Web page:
I was reading the paper Mechanized Metatheory for the Masses: the PoplMark Challenge by Aydemir et al (PDF) and I found the following three questions on page 13 of the PDF a bit confusing.

Challenge 3: Testing and Animating with respect to semantics.

  1. Given $\mathrm{F}_{\texttt{<:}}$ terms $t$ and $t'$, decide whether $t\rightarrow t'$.

  2. Given $\mathrm{F}_{\texttt{<:}}$ terms $t$ and $t'$, decide whether $t \rightarrow^* t' \not\rightarrow$, where $\rightarrow^*$ is the reflexive-transitive closure of $\rightarrow$.

  3. Given an $\mathrm{F}_{\texttt{<:}}$ term $t$, find a term $t'$ such that $t\rightarrow t'$.

I think question (3) is saying reduce a term $t$ to $t'$ until which is no longer can be reduced (or become a value). What about question (1), are they just saying check the result if it is equal to some term $t'$? and question (2).

Could someone explain me their differences?


1 Answer 1


The reduction relation is beta reduction (for term and type variables) as defined in the description of Challenge 2B. It's a single reduction step, not repeated reduction until a value is reached.

(3) says to find a term $t'$ such that $t \to t'$ because if one exists, then there are infinitely many such terms in $F_{<:}$: all the terms in the same alpha equivalence class. Usually we say that beta reduction is deterministic, i.e. $t'$ is unique, but that's because we reason on alpha equivalence classes. PoplMark is concerned with the representation of variable binding, so here terms are a concrete representation where variable binding is treated explicitly. For example, in a nominal representation, $(\lambda \texttt{x}. \texttt{x}) (\lambda \texttt{x}. \texttt{x}) \to (\lambda \texttt{x}. \texttt{x})$, and $(\lambda \texttt{x}. \texttt{x}) (\lambda \texttt{x}. \texttt{x}) \to (\lambda \texttt{z}. \texttt{z})$; (3) allows finding any of these since they are all equally valid.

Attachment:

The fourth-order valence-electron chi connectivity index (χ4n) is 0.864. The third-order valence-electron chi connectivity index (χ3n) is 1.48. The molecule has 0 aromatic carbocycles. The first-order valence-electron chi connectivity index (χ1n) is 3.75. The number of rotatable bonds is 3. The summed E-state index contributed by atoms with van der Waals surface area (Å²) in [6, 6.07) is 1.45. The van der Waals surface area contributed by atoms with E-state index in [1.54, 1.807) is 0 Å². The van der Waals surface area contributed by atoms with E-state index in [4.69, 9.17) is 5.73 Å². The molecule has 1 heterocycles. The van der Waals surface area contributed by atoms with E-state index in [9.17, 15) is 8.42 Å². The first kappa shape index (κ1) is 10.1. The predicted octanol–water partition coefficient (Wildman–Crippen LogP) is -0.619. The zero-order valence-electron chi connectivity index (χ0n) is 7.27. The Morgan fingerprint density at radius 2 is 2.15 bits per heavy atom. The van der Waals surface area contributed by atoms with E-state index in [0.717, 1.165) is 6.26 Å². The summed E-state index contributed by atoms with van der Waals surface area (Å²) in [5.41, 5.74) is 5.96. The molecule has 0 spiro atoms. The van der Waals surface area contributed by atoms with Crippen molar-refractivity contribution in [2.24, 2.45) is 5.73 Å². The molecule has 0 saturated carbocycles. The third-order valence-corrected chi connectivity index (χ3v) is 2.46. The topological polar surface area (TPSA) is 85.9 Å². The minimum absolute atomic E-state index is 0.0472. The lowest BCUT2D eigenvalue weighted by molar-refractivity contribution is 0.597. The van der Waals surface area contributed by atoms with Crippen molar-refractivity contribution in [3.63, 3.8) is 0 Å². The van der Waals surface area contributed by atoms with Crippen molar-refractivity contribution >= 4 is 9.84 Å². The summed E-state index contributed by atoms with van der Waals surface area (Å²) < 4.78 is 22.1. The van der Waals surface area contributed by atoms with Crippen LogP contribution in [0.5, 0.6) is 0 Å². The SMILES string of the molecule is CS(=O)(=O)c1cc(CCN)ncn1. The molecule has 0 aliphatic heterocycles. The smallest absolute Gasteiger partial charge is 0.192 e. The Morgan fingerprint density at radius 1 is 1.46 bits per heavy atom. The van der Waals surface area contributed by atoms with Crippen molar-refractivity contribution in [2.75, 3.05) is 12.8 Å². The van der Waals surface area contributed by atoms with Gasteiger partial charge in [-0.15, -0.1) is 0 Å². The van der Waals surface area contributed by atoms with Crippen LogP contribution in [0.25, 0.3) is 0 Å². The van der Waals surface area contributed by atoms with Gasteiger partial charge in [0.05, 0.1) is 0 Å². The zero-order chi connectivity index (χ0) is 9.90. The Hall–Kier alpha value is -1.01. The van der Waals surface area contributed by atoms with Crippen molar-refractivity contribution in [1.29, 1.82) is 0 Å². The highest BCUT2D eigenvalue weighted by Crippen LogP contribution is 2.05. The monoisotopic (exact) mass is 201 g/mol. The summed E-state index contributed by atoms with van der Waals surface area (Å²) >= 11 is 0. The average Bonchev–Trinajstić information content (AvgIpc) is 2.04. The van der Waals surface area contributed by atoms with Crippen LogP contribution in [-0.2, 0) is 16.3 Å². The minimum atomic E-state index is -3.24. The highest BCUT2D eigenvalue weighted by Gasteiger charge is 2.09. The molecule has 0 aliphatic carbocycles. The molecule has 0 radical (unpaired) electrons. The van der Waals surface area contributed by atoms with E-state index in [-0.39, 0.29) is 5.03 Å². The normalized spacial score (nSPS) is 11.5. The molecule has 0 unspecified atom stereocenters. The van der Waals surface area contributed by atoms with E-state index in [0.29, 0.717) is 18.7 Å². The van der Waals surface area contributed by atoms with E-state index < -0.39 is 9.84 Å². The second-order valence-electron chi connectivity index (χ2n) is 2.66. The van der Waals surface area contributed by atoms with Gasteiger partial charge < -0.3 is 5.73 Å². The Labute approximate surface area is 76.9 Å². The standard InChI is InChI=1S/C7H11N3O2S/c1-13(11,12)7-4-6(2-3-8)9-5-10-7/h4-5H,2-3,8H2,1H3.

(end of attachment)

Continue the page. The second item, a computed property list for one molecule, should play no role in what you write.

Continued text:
Similarly (1) asks to check whether $t'$ is a possible result of reducing $t$, not the result: the implementation of the reduction (item (3)) might find a different representative of the alpha equivalence class from the one submitted by the user.

Only (2) is about reducing to a value. It says so explicitly: $t$ reduces to $t'$ in any number of steps, and $t'$ cannot be reduced.

  • $\begingroup$ Thanks for your answer. Now I realized that I was confusing myself by thinking too much. :) $\endgroup$
    – alim
    Commented Jun 7, 2016 at 5:01

Your Answer

By clicking “Post Your Answer”, you agree to our terms of service and acknowledge you have read our privacy policy.

Not the answer you're looking for? Browse other questions tagged or ask your own question.